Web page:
Take the 2-minute tour ×
Stack Overflow is a question and answer site for professional and enthusiast programmers. It's 100% free, no registration required.

I have strings like : {$foo.bar} and {$foo.bar.anything}

WHERE : foo AND bar AND anything === alphanumeric

i want to match the above 2 strings in PHP via preg_match(regular expression) except those without any dot for example : {$foo}

Your help will be much appreciated, thanks.

share|improve this question

8 Answers 8

up vote 3 down vote accepted
/{\$[\da-z]+(?:\.[\da-z]+)+}/i

matches

{$foo.bar}
{$foo.Bar.anything}
{$foo.bar.anything1.anything2.anything3}
{$foo.bar.anything.a.b.c}

does not match

{$foo}
{$foo.}
{$foo bar}
{$foo.bar anything}
{$foo.bar......anything..}
{$foo.bar.anything.}
{$foo.bar.anything.a.b.c..}

Adopted Joe’s PCRE case-insensitive modifier to shorten it a bit.

Special thanks to sln for keeping me on my toes until it’s perfect. :)

share|improve this answer
1  
Matches at least {$foo.} and {$foo}. –  Shef Sep 11 '11 at 16:06
    
The escape didn't show up next to the dot. Fixed it. –  Herbert Sep 11 '11 at 16:14
1  
@Tim Cooper: Rolled back, because you messed it up, double backslashes "\\" will match a backslash "\". –  Shef Sep 11 '11 at 16:18
1  
@Herbert: This regex matches {$foo.bar......anything..} too. –  sln Sep 11 '11 at 18:00
    
@sln: Thanks for catching that. I think I fixed it. –  Herbert Sep 11 '11 at 18:56

If you look at Regular expression to match string not containing a word? it seems you could use ^((?!.).)*$ to not include it. Using \ to escape the dot.

share|improve this answer
\{\$[A-Za-z0-9]+\.[A-Za-z0-9]+\.?[A-Za-z0-9]*\}
share|improve this answer
2  
Worth noting this will only match string.substring.subsubstring, and if there are any string with more than 2 periods in the (1.2.3.4) then it won't match –  Joe Sep 11 '11 at 15:58
    
@Joe: Yes, that's right. It seems like that's what the OP is after, but maybe I am wrong. –  Shef Sep 11 '11 at 15:59

You probably want preg_match_all rather than preg_match - it gets all matches, as the name suggests, rather than just the first one.

As for the regex you want, something like this should work

/\{\$[a-z0-9]+\.([a-z0-9\.]+)+\}/i
share|improve this answer
1  
Numeric omitted. –  Shef Sep 11 '11 at 15:56
    
Good catch - fixed :) –  Joe Sep 11 '11 at 15:57
    
@JoeL This will match {$foo.........} too. –  sln Sep 11 '11 at 18:07

Assuming php regex is the same as perl

^\w+\.[\.\w]+$

That means starting with one or more alphanumeric, followed by a ., followed by a number of alphanumerics or .. The $ means all the way to the end of the string.

If it cannot end with a . then

^\w+\.[\.\w]+\w$

If .. is not allowed It gets tricker as not ell regex engines handle specifying repetitions of multi char sub expressions. But if your's does I think its something like

^\w+(\.\w+)+$

That means starting with one or more alphanumeric, followed one or more repetions of by a . followed one or more alphanumerics. The $ means all the way to the end of the string.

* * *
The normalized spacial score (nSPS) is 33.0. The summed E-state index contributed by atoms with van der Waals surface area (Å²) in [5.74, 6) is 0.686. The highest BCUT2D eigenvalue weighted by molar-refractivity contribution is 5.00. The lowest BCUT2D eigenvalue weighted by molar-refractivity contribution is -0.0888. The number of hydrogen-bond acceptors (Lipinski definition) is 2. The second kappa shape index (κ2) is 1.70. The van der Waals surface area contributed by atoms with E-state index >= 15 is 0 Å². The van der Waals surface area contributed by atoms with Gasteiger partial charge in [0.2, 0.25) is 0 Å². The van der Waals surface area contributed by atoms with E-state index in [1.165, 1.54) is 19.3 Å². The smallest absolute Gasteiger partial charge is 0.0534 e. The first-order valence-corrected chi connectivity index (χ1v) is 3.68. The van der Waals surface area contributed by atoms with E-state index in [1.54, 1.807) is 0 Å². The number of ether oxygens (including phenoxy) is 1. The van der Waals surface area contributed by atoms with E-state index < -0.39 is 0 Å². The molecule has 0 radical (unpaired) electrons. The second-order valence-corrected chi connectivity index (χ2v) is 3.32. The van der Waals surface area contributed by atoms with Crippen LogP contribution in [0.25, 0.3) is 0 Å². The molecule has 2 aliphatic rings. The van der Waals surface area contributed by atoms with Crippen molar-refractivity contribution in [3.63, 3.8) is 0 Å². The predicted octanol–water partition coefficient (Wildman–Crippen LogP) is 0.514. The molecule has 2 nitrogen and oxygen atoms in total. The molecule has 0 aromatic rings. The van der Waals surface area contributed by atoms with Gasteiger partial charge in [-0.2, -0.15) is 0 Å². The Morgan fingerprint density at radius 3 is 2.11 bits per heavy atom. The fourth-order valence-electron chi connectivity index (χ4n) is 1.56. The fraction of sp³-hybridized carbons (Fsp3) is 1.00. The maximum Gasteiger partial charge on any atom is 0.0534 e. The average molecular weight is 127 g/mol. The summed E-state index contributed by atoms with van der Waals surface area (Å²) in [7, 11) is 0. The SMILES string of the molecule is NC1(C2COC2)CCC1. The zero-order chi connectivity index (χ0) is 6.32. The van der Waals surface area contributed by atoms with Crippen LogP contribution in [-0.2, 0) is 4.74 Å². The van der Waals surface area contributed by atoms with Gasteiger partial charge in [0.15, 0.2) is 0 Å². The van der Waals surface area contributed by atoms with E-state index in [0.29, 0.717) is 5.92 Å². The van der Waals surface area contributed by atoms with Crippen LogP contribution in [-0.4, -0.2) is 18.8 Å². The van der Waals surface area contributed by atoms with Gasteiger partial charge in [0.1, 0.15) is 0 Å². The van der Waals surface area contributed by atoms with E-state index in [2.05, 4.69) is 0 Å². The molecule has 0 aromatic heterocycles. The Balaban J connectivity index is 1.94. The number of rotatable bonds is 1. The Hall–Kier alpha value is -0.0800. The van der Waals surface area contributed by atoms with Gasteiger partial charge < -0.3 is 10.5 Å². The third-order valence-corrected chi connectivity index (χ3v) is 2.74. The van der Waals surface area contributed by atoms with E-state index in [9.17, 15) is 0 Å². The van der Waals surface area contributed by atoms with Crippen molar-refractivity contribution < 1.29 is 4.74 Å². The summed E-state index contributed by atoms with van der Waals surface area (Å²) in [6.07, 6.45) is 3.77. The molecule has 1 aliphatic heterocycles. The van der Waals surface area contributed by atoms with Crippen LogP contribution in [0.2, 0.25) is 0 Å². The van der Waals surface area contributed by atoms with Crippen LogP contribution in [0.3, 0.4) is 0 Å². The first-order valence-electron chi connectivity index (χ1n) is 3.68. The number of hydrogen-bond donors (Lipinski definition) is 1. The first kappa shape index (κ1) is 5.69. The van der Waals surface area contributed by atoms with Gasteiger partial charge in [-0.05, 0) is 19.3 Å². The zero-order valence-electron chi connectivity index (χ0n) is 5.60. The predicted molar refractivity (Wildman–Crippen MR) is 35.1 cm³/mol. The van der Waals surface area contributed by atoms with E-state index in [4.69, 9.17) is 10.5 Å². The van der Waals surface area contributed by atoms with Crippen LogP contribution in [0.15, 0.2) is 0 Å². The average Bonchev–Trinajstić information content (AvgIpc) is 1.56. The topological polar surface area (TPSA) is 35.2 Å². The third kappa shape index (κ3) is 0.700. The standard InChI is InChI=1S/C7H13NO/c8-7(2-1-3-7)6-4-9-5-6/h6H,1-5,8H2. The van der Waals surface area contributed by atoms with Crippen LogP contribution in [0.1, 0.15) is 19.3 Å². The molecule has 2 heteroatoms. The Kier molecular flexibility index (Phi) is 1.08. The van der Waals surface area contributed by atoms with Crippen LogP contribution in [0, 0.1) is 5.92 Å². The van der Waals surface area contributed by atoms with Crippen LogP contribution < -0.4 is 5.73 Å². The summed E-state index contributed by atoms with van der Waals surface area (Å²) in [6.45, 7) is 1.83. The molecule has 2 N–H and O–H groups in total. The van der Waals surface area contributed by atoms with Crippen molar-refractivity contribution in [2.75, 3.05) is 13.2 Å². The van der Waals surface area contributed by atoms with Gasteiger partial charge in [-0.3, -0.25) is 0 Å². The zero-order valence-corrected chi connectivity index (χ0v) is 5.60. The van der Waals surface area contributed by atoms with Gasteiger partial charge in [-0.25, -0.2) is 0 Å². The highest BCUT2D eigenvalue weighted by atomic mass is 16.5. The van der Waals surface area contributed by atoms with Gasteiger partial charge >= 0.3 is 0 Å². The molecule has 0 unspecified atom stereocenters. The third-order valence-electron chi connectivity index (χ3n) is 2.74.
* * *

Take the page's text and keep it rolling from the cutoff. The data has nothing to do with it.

share|improve this answer
    
\w matches letters, digits, and underscores. –  Shef Sep 11 '11 at 15:55
    
PHP regex is the same as Perl (when you use preg_match). The "p" is for PCRE (Perl Compatible Regular Expression). –  Herbert Sep 11 '11 at 15:57
    
@Sodved: I think you want [^\W_]+(?:\.[^\W_]+)+ to mitigate underscores. Also, its unclear if ^$ anchors are necessary. –  sln Sep 11 '11 at 18:12
\{\$[a-zA-Z0-9]+(\.[a-zA-Z0-9]+)+\}

First match {$. Then match any alphanumeric string. Then match any alphanumeric strings beginning with .. Then match }.

share|improve this answer
/(\{\$[a-z]+\.([a-z][a-z.])*[a-z]+\})/

So you first match foo and a dot {$foo., then optionally any characters and dots {$foo.bar., and finally another string of characters. {$foo.bar.anything}

share|improve this answer
1  
Numeric omitted, too. –  Shef Sep 11 '11 at 15:57
    
The unescaped period in the middle parentheses will match any character –  Joe Sep 11 '11 at 15:57
    
@Joe: Nope, it's OK, inside a character class it will match dot. –  Shef Sep 11 '11 at 16:01
2  
Mm, didn't know that. I do know for sure that the unescaped $ at the start is trying to match end-of-string though :P –  Joe Sep 11 '11 at 16:03
    
@Joe: Definitely that dollar sign must be escaped! :) –  Shef Sep 11 '11 at 16:05

This is my solution to the problem, with some alternatives depending on what you exactly want to extract.

  1. Extracts just the whole {$aaa.bbb[.ccc[.ddd ...]]} thing, provided that it contains at least one dot
  2. Extracts the content from the {$aaa.bbb} thing (eg. aaa.bbb)
  3. Consider only tags composed by two or three components (ignore {$aaa} or {$aaa.bbb.ccc.ddd}).

Code:

<?php

$subject = '{$foo.bar} {$foo.bar.baz} {$foo} {$another-foo.bar} {$foo.bar.baz.boh}';

print "Matching the whole string\n";
preg_match_all(
   '/{\$[a-zA-Z0-9]+(?:\.[a-zA-Z0-9]+)+}/',
   $subject, $m);
print var_export($m) ."\n\n";

print "Matching only the content\n";
preg_match_all(
   '/{\$([a-zA-Z0-9]+(?:\.[a-zA-Z0-9]+)+)}/',
   $subject, $m);
print var_export($m) ."\n\n";

print "Matching for strings containing only 1 or two dots\n";
preg_match_all(
   '/{\$([a-zA-Z0-9]+(?:\.[a-zA-Z0-9]+){1,2})}/',
   $subject, $m);
print var_export($m) ."\n\n";
share|improve this answer

Your Answer

 
discard

By posting your answer, you agree to the privacy policy and terms of service.

Not the answer you're looking for? Browse other questions tagged or ask your own question.